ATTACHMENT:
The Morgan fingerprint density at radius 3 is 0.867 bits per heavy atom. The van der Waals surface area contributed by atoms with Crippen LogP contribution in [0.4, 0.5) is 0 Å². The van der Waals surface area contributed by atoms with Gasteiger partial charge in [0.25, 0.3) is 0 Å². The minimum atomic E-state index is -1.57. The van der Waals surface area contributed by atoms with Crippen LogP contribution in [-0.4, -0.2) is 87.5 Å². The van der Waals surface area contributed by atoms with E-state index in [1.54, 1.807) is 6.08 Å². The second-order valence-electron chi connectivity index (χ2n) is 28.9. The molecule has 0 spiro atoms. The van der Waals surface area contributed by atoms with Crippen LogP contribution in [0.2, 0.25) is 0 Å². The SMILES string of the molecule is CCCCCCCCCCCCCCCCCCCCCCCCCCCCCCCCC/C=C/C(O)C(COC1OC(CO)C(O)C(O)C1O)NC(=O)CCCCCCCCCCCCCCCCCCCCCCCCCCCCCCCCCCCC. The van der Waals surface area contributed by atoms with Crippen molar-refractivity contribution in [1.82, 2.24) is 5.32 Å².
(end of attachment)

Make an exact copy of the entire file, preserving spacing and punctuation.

The Morgan fingerprint density at radius 3 is 0.867 bits per heavy atom. The van der Waals surface area contributed by atoms with Crippen LogP contribution in [0.4, 0.5) is 0 Å². The van der Waals surface area contributed by atoms with Gasteiger partial charge in [0.25, 0.3) is 0 Å². The minimum atomic E-state index is -1.57. The van der Waals surface area contributed by atoms with Crippen LogP contribution in [-0.4, -0.2) is 87.5 Å². The van der Waals surface area contributed by atoms with E-state index in [1.54, 1.807) is 6.08 Å². The second-order valence-electron chi connectivity index (χ2n) is 28.9. The molecule has 0 spiro atoms. The van der Waals surface area contributed by atoms with Crippen LogP contribution in [0.2, 0.25) is 0 Å². The SMILES string of the molecule is CCCCCCCCCCCCCCCCCCCCCCCCCCCCCCCCC/C=C/C(O)C(COC1OC(CO)C(O)C(O)C1O)NC(=O)CCCCCCCCCCCCCCCCCCCCCCCCCCCCCCCCCCCC. The van der Waals surface area contributed by atoms with Crippen molar-refractivity contribution in [1.82, 2.24) is 5.32 Å².